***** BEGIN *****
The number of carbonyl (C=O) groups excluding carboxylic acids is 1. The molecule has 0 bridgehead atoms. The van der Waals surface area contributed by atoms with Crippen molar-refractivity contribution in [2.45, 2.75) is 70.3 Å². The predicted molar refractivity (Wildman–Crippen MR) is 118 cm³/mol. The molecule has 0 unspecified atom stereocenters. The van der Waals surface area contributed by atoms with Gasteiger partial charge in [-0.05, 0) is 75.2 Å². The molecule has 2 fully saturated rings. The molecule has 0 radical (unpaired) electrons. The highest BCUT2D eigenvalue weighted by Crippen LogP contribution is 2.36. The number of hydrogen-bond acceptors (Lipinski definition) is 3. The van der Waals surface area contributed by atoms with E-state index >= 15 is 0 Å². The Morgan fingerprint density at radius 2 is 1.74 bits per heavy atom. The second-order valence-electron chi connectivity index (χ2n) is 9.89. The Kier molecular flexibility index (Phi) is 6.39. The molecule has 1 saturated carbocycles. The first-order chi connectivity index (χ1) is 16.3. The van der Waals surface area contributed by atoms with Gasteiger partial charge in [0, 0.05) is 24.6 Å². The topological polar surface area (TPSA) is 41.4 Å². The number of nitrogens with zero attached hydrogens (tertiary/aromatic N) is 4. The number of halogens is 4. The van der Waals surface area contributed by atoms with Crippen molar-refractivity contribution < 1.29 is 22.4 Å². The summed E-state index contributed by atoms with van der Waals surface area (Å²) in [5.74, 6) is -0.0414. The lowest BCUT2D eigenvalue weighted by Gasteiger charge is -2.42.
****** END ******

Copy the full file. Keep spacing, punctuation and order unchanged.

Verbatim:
The number of carbonyl (C=O) groups excluding carboxylic acids is 1. The molecule has 0 bridgehead atoms. The van der Waals surface area contributed by atoms with Crippen molar-refractivity contribution in [2.45, 2.75) is 70.3 Å². The predicted molar refractivity (Wildman–Crippen MR) is 118 cm³/mol. The molecule has 0 unspecified atom stereocenters. The van der Waals surface area contributed by atoms with Gasteiger partial charge in [-0.05, 0) is 75.2 Å². The molecule has 2 fully saturated rings. The molecule has 0 radical (unpaired) electrons. The highest BCUT2D eigenvalue weighted by Crippen LogP contribution is 2.36. The number of hydrogen-bond acceptors (Lipinski definition) is 3. The van der Waals surface area contributed by atoms with E-state index >= 15 is 0 Å². The Morgan fingerprint density at radius 2 is 1.74 bits per heavy atom. The second-order valence-electron chi connectivity index (χ2n) is 9.89. The Kier molecular flexibility index (Phi) is 6.39. The molecule has 1 saturated carbocycles. The first-order chi connectivity index (χ1) is 16.3. The van der Waals surface area contributed by atoms with Gasteiger partial charge in [0, 0.05) is 24.6 Å². The topological polar surface area (TPSA) is 41.4 Å². The number of nitrogens with zero attached hydrogens (tertiary/aromatic N) is 4. The number of halogens is 4. The van der Waals surface area contributed by atoms with Crippen molar-refractivity contribution < 1.29 is 22.4 Å². The summed E-state index contributed by atoms with van der Waals surface area (Å²) in [5.74, 6) is -0.0414. The lowest BCUT2D eigenvalue weighted by Gasteiger charge is -2.42.